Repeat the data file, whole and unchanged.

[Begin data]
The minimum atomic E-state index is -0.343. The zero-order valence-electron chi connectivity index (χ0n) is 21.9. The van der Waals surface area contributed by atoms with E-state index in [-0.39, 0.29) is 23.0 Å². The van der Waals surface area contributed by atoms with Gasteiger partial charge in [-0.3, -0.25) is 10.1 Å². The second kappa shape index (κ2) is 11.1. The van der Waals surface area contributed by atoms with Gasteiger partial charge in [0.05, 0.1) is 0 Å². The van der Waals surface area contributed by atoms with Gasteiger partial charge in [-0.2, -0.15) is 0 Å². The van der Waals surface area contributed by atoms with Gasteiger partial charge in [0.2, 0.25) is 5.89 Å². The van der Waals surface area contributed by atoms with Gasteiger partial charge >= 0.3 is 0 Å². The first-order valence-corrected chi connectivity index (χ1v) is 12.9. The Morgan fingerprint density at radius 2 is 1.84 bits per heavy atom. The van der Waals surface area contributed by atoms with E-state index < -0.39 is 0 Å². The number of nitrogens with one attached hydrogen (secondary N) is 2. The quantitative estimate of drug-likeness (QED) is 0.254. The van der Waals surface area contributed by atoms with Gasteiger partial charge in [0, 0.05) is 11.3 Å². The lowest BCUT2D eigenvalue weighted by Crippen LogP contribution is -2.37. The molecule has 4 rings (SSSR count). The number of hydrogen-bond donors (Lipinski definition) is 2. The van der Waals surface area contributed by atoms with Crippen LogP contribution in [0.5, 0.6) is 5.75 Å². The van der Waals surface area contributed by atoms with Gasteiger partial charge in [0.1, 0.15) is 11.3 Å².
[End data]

The minimum atomic E-state index is -0.343. The zero-order valence-electron chi connectivity index (χ0n) is 21.9. The van der Waals surface area contributed by atoms with E-state index in [-0.39, 0.29) is 23.0 Å². The van der Waals surface area contributed by atoms with Gasteiger partial charge in [-0.3, -0.25) is 10.1 Å². The second kappa shape index (κ2) is 11.1. The van der Waals surface area contributed by atoms with Gasteiger partial charge in [0.05, 0.1) is 0 Å². The van der Waals surface area contributed by atoms with Gasteiger partial charge in [-0.2, -0.15) is 0 Å². The van der Waals surface area contributed by atoms with Gasteiger partial charge in [0.2, 0.25) is 5.89 Å². The van der Waals surface area contributed by atoms with Gasteiger partial charge >= 0.3 is 0 Å². The first-order valence-corrected chi connectivity index (χ1v) is 12.9. The Morgan fingerprint density at radius 2 is 1.84 bits per heavy atom. The van der Waals surface area contributed by atoms with E-state index < -0.39 is 0 Å². The number of nitrogens with one attached hydrogen (secondary N) is 2. The quantitative estimate of drug-likeness (QED) is 0.254. The van der Waals surface area contributed by atoms with Gasteiger partial charge in [0, 0.05) is 11.3 Å². The lowest BCUT2D eigenvalue weighted by Crippen LogP contribution is -2.37. The molecule has 4 rings (SSSR count). The number of hydrogen-bond donors (Lipinski definition) is 2. The van der Waals surface area contributed by atoms with Crippen LogP contribution in [0.5, 0.6) is 5.75 Å². The van der Waals surface area contributed by atoms with Gasteiger partial charge in [0.1, 0.15) is 11.3 Å².